I would add a small addition to the good answers. The main problem is overfitting. As soon as you have more than one parameter and also add non-linear functions, all the algorithms start to overfit. They see something in the data that does not exist. Like when it is dark or the fog is strong people tend to see things in the darkness/fog that do not exist. Almost all the computational algorithms do more overfitting than humans do. Even linear regressions start to show strange coefficients when the variables are highly correlated. If there was no overfitting then usual decision trees, on which those algorithms are based on, would have been better than Random Forest or XGBoost.

And there is no exact science why overfitting occurs and why some algorithms are better than the others. In theory ARIMA models are very sound, but practice shows that using exponential smoothing techniques is better and ARIMA cannot even differentiate variables that behave according to ARIMA but with different parameters.

Some neural networks and especially convolutional neural networks appear to have low overfitting. At the same time the original idea of fully connected neural networks fails with high number of neurons because of overfitting.

The main possibilities to fight overfitting are:

  1. random sampling
  2. averaging across multiple models
  3. randomizing the model (random dropping of neurons while training neural networks)

If I understand the algorithms correctly both Random Forest and XGBoost do random sampling and average across multiple models and thus manage to reduce overfitting.

In ImageNet image recognition competition the best model for 2016 (Shao et al) was a combination of several really good models. Some of them won the competition in previous years. This model had a 20% less error than any of the models it was based on. This is how averaging across multiple models could be strong in fighting with overfitting.


First Question: XGBoost converts weak learners to strong learners. What's the advantage of doing this? Combining many weak learners instead of just using a single tree?

Just to get the vocabulary straight: XGBoost is a library for different coding languages. It uses the Gradient Boosting algorithm. Also, it is not correct that Gradient Boosting uses decision trees. It can additionally use other Machine Learning algorithms such as regressions.

What is the Gradient Boosting algorithm?

Gradient boosting, in turn, is a subset of many, different boosting algorithms. The basic idea behind it is that the next model should be built in such a way that it further minimizes the loss function of the ensemble.

In the simplest cases, the loss function simply describes the difference between the model's prediction and the actual value. Suppose we train an AI to predict a house price. The loss function could then simply be the mean squared error between the actual price of the house and the predicted price of the house. Ideally, the function approaches zero over time and our model can predict correct prices.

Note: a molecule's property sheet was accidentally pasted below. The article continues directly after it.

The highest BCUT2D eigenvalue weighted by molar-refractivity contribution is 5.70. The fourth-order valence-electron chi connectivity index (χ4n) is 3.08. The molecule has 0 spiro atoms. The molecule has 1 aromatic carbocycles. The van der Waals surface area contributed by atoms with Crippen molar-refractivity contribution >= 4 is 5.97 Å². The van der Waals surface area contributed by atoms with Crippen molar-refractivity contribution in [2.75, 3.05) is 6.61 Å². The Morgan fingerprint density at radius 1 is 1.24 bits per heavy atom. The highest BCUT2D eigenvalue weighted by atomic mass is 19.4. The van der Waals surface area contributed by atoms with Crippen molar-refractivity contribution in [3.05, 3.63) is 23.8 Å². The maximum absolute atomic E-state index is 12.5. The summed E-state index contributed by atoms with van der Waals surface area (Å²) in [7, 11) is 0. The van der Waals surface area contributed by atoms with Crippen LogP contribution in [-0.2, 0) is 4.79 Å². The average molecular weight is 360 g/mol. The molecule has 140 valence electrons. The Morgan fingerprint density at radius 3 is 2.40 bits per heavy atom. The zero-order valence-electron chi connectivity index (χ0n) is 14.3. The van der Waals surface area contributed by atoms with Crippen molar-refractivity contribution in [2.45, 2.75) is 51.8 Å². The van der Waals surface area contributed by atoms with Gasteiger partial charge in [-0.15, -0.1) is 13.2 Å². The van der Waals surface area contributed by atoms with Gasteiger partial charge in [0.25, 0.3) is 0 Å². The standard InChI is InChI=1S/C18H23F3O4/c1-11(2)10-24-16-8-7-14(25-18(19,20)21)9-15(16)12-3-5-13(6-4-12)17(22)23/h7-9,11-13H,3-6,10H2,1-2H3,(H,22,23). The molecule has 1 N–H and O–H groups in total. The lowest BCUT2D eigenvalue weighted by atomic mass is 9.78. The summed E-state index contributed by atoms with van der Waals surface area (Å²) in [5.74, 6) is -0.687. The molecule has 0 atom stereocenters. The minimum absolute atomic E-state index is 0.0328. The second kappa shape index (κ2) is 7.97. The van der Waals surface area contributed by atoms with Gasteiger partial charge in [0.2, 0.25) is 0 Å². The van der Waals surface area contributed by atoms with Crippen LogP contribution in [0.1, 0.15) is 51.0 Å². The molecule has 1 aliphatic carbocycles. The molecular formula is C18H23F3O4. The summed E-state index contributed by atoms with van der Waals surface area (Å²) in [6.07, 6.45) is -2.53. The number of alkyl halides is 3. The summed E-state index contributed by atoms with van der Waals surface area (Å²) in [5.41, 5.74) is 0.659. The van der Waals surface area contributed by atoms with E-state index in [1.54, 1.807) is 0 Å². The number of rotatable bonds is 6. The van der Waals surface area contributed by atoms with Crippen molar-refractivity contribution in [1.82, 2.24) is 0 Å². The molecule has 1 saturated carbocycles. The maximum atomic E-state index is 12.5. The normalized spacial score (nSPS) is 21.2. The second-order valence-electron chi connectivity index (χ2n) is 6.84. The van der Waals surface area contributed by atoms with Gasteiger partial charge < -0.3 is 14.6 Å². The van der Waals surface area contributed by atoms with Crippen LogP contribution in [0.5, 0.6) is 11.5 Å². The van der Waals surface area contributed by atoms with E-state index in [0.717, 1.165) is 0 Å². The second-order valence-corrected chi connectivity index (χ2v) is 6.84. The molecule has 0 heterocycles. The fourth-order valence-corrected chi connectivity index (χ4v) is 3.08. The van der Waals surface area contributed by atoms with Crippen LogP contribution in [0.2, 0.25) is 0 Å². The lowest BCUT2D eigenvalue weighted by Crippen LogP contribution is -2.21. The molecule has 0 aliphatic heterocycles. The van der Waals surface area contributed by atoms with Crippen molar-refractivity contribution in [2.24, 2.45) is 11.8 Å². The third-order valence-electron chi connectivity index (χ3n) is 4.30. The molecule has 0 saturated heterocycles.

New models are added as long as prediction and reality no longer differ, i.e. the loss function has reached the minimum. Each new model tries to predict the error of the previous model.

Let's go back to our example with house prices. Let's assume a property has a living area of 100m², four rooms, and a garage and costs 200,000€. The gradient boosting process would then look like this:

Training a regression to predict the purchase price with the features of living space, the number of rooms, and the garage. This model predicts a purchase price of 170,000 € instead of the actual 200,000 €, so the error is 30,000 €.

Training another regression that predicts the error of the previous model with the features of living space, number of rooms, and garage. This model predicts a deviation of 23,000 € instead of the actual 30,000 €. The remaining error is therefore 7,000 €.

These steps are repeated until the remaining error is as small as possible or even zero.

Second Question: Random Forest uses various samples from trees to create a tree. What's the advantage of this method instead of just using a singular tree?

The Random Forest consists of a large number of these decision trees, which work together as a so-called ensemble. Each individual decision tree makes a prediction, such as a classification result, and the forest uses the result supported by most of the decision trees as the prediction of the entire ensemble. Why are multiple decision trees so much better than a single one?

The secret behind the Random Forest is the so-called principle of the wisdom of crowds. The basic idea is that the decision of many is always better than the decision of a single individual or a single decision tree. This concept was first recognized in the estimation of a continuous set.

In 1906, an ox was shown to a total of 800 people at a fair. They were asked to estimate how heavy this ox was before it was actually weighed. It turned out that the median of the 800 estimates was only about 1% away from the actual weight of the ox. No single estimate had come that close to being correct. So the crowd as a whole had estimated better than any other single person.

This can be applied in exactly the same way to the Random Forest. A large number of decision trees and their aggregated prediction will always outperform a single decision tree.